November 2000

In this issue

Ewell Cistercians

Aelred on Transfiguration

Tim on The Production of Food

The Expanding Web Presence

Transfiguration

AUGUST is always a special month for us. In the first place we are rejoicing that by the time the month is out we shall have completed our tomato harvest and, together with a small band of helpers, will have cleared the glasshouse ready for next season’s crop! In the second place we set out on that joyful path celebrating with thanksgiving the extraordinary event of the transfiguration of Jesus. Whenever we read it in its context in the gospels or celebrate it in worship we are always greatly challenged. What does it mean?
There are two main complementary sets of answers. The most usual one is to take the details of this event - the mountain top setting with Moses and Elijah appearing to Jesus who is clothed in light; the three disciples very afraid; the cloud and the voice of God - and understand how the whole event witnesses to the glory of God and the divineness of Jesus. We might say this is the ‘church’ perspective.
The second way is less usual. It is to make the attempt to see this watershed in Jesus’ life as the point at which he must make the decision to let the vision of the kingdom of God be worked out and completed in Jerusalem and to be aware that this will lead to his death. So Jesus makes this decision and in the tension of that moment of prayer and obedience to the Father he is clothed with the love of God to which his whole ministry bore witness. This is the perspective of ‘life’.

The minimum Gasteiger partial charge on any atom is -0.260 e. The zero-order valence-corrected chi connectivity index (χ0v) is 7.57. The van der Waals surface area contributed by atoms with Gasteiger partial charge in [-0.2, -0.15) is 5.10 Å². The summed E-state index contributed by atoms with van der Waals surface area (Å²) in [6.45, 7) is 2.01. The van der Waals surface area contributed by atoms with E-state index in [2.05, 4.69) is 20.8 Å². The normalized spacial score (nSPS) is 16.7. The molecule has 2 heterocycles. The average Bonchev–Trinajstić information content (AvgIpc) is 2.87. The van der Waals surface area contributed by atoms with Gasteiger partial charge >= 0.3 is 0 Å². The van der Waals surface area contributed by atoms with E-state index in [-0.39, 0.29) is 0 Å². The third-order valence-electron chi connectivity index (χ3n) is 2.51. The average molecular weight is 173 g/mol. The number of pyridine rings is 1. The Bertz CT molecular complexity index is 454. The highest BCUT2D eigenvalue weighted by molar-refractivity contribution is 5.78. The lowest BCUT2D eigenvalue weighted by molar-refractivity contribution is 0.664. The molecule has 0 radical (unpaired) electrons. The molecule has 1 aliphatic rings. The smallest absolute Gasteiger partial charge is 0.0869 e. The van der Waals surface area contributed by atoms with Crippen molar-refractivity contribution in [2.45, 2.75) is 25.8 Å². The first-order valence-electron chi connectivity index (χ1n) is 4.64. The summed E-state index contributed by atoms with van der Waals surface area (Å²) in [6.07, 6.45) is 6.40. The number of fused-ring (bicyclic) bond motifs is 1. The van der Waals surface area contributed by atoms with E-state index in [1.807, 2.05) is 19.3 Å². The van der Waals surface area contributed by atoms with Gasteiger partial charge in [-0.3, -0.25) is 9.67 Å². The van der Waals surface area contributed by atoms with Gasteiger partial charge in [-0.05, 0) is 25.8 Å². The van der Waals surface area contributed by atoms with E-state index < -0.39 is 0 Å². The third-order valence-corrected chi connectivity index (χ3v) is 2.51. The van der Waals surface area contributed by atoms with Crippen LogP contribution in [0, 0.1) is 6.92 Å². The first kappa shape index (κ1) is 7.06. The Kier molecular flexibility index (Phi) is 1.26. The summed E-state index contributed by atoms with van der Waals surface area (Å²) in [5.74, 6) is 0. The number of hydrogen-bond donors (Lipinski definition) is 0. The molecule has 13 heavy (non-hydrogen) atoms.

If then we ask, ‘What was the kingdom of God for Jesus?’ we have the answer that it is his ministry. He lived a life of reconciliation, compassion and healing among the people of his time. Beginning within Judaism, after his death & resurrection the kingdom became a way of life in Jesus as Lord.
Now, as Jesus’ disciples and apostles, we are challenged to have a vision of life which is informed by ‘kingdom thinking’. And that vision requires us continually to make the decision to go forward. Unlike the three disciples who felt mistakenly that it would be best to settle down on the mountain top we are required to continue in kingdom practice, so to speak.
The kingdom of God as inaugurated by Jesus is not tied to any particular lobby, political, social or whatever, but embraces the whole of life. As such it has made giant strides during the past two millennia. We do not recognize it because we are always looking at ‘church’. So we who are Jesus’ disciples always have an ambivalent position in regard to kingdom and church. We ‘go to church’ to affirm our relationship as disciples of the Lord in worship and then return to daily life. In the tension between these two - ‘church’ and ‘life’ - we shall be, from time to time, transformed and even transfigured as we make the decisions, informed by ‘kingdom thinking’, that need to be made in the ‘church’ side of our life. Worship as the real relationship of persons in Christ? Parish policy? The lack of monks? These and other critical questions can be thought through with a vision of kingdom at heart even though the results may mean a sort of death for us as we enter further into the kingdom of the Father.
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